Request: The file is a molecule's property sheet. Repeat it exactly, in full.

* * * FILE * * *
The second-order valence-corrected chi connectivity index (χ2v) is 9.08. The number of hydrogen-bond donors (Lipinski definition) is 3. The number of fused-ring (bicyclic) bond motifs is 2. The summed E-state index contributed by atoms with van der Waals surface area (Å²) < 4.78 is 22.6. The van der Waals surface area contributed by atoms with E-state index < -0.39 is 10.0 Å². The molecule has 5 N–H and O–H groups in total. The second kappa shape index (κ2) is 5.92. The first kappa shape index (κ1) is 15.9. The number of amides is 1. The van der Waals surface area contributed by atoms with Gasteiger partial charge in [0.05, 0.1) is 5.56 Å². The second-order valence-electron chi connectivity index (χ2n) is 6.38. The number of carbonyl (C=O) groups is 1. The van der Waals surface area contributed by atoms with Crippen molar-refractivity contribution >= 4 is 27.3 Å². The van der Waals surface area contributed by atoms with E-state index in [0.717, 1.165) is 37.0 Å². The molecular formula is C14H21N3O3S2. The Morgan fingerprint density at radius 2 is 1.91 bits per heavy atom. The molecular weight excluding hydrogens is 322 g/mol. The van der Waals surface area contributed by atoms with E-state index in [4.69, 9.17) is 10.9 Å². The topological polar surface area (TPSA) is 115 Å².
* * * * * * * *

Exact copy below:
The second-order valence-corrected chi connectivity index (χ2v) is 9.08. The number of hydrogen-bond donors (Lipinski definition) is 3. The number of fused-ring (bicyclic) bond motifs is 2. The summed E-state index contributed by atoms with van der Waals surface area (Å²) < 4.78 is 22.6. The van der Waals surface area contributed by atoms with E-state index < -0.39 is 10.0 Å². The molecule has 5 N–H and O–H groups in total. The second kappa shape index (κ2) is 5.92. The first kappa shape index (κ1) is 15.9. The number of amides is 1. The van der Waals surface area contributed by atoms with Gasteiger partial charge in [0.05, 0.1) is 5.56 Å². The second-order valence-electron chi connectivity index (χ2n) is 6.38. The number of carbonyl (C=O) groups is 1. The van der Waals surface area contributed by atoms with Crippen molar-refractivity contribution >= 4 is 27.3 Å². The van der Waals surface area contributed by atoms with E-state index in [0.717, 1.165) is 37.0 Å². The molecular formula is C14H21N3O3S2. The Morgan fingerprint density at radius 2 is 1.91 bits per heavy atom. The molecular weight excluding hydrogens is 322 g/mol. The van der Waals surface area contributed by atoms with E-state index in [4.69, 9.17) is 10.9 Å². The topological polar surface area (TPSA) is 115 Å².